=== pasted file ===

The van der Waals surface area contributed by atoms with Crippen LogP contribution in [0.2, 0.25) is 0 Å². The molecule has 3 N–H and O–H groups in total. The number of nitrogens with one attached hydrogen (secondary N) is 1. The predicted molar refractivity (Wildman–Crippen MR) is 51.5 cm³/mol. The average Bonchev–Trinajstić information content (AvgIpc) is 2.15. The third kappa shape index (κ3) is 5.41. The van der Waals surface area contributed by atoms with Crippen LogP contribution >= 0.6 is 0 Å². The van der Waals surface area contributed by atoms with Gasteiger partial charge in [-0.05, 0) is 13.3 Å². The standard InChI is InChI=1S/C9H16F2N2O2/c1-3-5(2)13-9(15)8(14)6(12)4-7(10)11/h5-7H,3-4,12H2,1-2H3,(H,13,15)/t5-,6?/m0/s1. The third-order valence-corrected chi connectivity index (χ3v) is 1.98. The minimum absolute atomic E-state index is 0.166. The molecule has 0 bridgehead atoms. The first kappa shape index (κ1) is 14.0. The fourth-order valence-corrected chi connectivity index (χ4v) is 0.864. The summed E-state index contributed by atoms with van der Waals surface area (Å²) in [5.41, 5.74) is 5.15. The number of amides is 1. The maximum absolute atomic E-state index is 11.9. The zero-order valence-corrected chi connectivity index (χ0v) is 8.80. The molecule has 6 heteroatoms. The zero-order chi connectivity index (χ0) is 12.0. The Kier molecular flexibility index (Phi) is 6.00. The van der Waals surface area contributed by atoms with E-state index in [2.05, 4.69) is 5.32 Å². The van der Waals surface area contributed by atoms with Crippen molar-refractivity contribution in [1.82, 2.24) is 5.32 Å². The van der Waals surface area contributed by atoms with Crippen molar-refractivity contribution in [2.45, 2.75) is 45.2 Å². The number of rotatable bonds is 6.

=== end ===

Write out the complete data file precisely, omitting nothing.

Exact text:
The van der Waals surface area contributed by atoms with Crippen LogP contribution in [0.2, 0.25) is 0 Å². The molecule has 3 N–H and O–H groups in total. The number of nitrogens with one attached hydrogen (secondary N) is 1. The predicted molar refractivity (Wildman–Crippen MR) is 51.5 cm³/mol. The average Bonchev–Trinajstić information content (AvgIpc) is 2.15. The third kappa shape index (κ3) is 5.41. The van der Waals surface area contributed by atoms with Crippen LogP contribution >= 0.6 is 0 Å². The van der Waals surface area contributed by atoms with Gasteiger partial charge in [-0.05, 0) is 13.3 Å². The standard InChI is InChI=1S/C9H16F2N2O2/c1-3-5(2)13-9(15)8(14)6(12)4-7(10)11/h5-7H,3-4,12H2,1-2H3,(H,13,15)/t5-,6?/m0/s1. The third-order valence-corrected chi connectivity index (χ3v) is 1.98. The minimum absolute atomic E-state index is 0.166. The molecule has 0 bridgehead atoms. The first kappa shape index (κ1) is 14.0. The fourth-order valence-corrected chi connectivity index (χ4v) is 0.864. The summed E-state index contributed by atoms with van der Waals surface area (Å²) in [5.41, 5.74) is 5.15. The number of amides is 1. The maximum absolute atomic E-state index is 11.9. The zero-order valence-corrected chi connectivity index (χ0v) is 8.80. The molecule has 6 heteroatoms. The zero-order chi connectivity index (χ0) is 12.0. The Kier molecular flexibility index (Phi) is 6.00. The van der Waals surface area contributed by atoms with E-state index in [2.05, 4.69) is 5.32 Å². The van der Waals surface area contributed by atoms with Crippen molar-refractivity contribution in [1.82, 2.24) is 5.32 Å². The van der Waals surface area contributed by atoms with Crippen molar-refractivity contribution in [2.45, 2.75) is 45.2 Å². The number of rotatable bonds is 6.